“Plagiarism: stealing from one person to feed another. Merely a conduit. Requiring no more talent, and being no more meaningful, than the cable delivering the talent to the TV set.”
1. Every year, without fail, Tony Boyce has turned up an hour late the day when Daylight Saving begins. You can set your sundial by it. However, he didn’t turn up at all this time. He is not yet allowed to leave his maximum security aged care home. Your scribe visited him and he says hello to you all. He misses Speakers’ Corner and heckling Helmut.
Don’t count on Tony not coming back sometime, Helmut!
2. Passer-by Jenny Lowe got up to speak. She spoke about DNA and explained how it was integral to life. She also said it is too complex to have arisen on Earth; it must have come from outer space. That prompted Peter the Younger to ask a question or two.
Jenny has written a book, “Are you ready . . .?” and she kindly sold a few of us copies. It might come in handy because in it she reveals the identity of the anti-Christ.
Your scribe was lucky enough to get a copy, but I won’t be revealing the identity of the anti-Christ any time in the near future. You can buy your own copy.
Hint: it’s not Bindi Irwin.
3. Philip came again! He is becoming a regular heckler and speaker. He was again persuaded to say a few words on the Ladder of Knowledge, and he had three topics. One was about the brain. ‘Is it simply a communications system that connects each part of the body?’ he wanted to know, ‘like a telephone system?’ (Or something like that, anyway.)
And, Philip explained why autonomous vehicles will allow greater public nudity. And, he suggested that joining the 20 Centimetre Club might become commonplace.
Philip also wanted to know: “Why aren’t fire escapes slippery dips?”
One very good thing about Philip: he chooses unusual, original topics that attract our interest immediately.
4. Bertrand’s Box Paradox.
Three boxes, labeled A, B & C. In one box are two gold coins. In another, two silver coins. The third: one gold coin and one silver coin. Jenny is asked to guess which box has the gold and silver coins. Jenny points to box C. What is the chance she is correct? Answer: 1 in 3.
So far, so good.
One coin is taken from box C and it is seen to be a silver coin. It is then put back into the box. Again we ask: “What is the chance that the box contains a gold and silver coin?” (In other words, what is the chance that the other coin is gold?) Is the answer 1 in 3, or 1 in 2? (After all, we can eliminate the box with two gold coins.)
The answer, counter-intuitively, is still 1 in 3.
One way to look at the problem is: “What is the chance that Jenny chose the only box with coins of a different colour?” Obviously the answer would 1 in 3, and just because we happen to see one of the coins doesn’t change anything; it’s still 1 in 3.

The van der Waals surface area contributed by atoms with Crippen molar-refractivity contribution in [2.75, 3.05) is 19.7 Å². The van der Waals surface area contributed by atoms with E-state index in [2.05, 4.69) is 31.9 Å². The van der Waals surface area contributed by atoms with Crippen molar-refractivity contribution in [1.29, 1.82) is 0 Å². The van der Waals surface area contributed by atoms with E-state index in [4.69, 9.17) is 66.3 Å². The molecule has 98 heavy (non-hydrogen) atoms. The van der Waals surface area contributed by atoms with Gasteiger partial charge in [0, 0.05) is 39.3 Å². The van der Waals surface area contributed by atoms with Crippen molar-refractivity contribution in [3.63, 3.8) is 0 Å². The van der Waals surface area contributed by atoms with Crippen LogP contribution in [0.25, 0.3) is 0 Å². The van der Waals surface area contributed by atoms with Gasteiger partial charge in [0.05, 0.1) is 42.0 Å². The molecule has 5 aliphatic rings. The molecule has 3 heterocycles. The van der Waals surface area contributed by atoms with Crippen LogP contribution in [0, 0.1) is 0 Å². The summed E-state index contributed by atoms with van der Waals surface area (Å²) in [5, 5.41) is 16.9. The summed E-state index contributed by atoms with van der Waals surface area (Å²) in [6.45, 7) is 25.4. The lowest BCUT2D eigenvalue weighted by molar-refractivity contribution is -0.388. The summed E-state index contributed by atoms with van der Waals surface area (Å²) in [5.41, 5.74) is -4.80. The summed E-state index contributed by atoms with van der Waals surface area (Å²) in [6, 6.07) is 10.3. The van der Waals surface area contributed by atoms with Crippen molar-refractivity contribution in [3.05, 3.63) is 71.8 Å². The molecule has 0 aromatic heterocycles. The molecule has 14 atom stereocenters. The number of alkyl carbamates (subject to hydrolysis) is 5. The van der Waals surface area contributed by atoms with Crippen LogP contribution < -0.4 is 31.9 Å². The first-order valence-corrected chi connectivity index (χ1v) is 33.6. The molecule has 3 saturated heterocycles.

But to please the doubters, let’s change the question to the more commonly asked question: “What is the chance the other coin is also silver?” (Again, we can eliminate the box with two gold coins.) Is the answer 1 in 2? 1 in 3? Or 2 in 3?
Again, counter-intuitively the answer is 2 in 3.
Consider: “What is the chance that two coins of the same colour were chosen?” The answer is obviously 2 in 3. And, just because we happen to see one of the coins doesn’t change anything; the answer will still be 2 in 3.
This scribe is obliged to suggest to Mr B that from now on he go easier on his poor befuddled grasshoppers. Again they were hopelessly out of their depth. Not so much for getting the answer wrong, but for having the temerity to suggest that Mr B himself was wrong.
5. Here is another enthralling chapter from Mr B’s book for young people. Is his book a self-help book? No, it’s a pre-self-help book. Its purpose is to help young people become adults who don’t need self-help books. What presses your button?
7. Other topics discussed:
– Mr B spoke about the advantages and disadvantages of having a one world government. Peter the Younger was sceptical about the advantages, to say the least.
Later, Philip also spoke about the nature of what a one world government might be like.
– Joe asked a question about whether the mind is human, or what is the mind?, or something like that, but Mr B was flummoxed by the question (as is your scribe). It was Mr B’s turn to be out of his depth and he admitted it. He gave a lame answer and moved on.
– Is it a bad sign for someone when he rescues a fruit fly from a bathroom and puts it outside? And opens all his doors to let blowflies escape, instead of swatting them?
– What’s the secret about the almonds next to Tony’s bed?
– Recurring dreams.
– Swedish health care was compared with Chinese health care.
8. This week’s unusual creature in our Unusual Critter Series is the Colugo, a close relative of the primates found in South East Asia. This particular one has given our Facebook page five stars.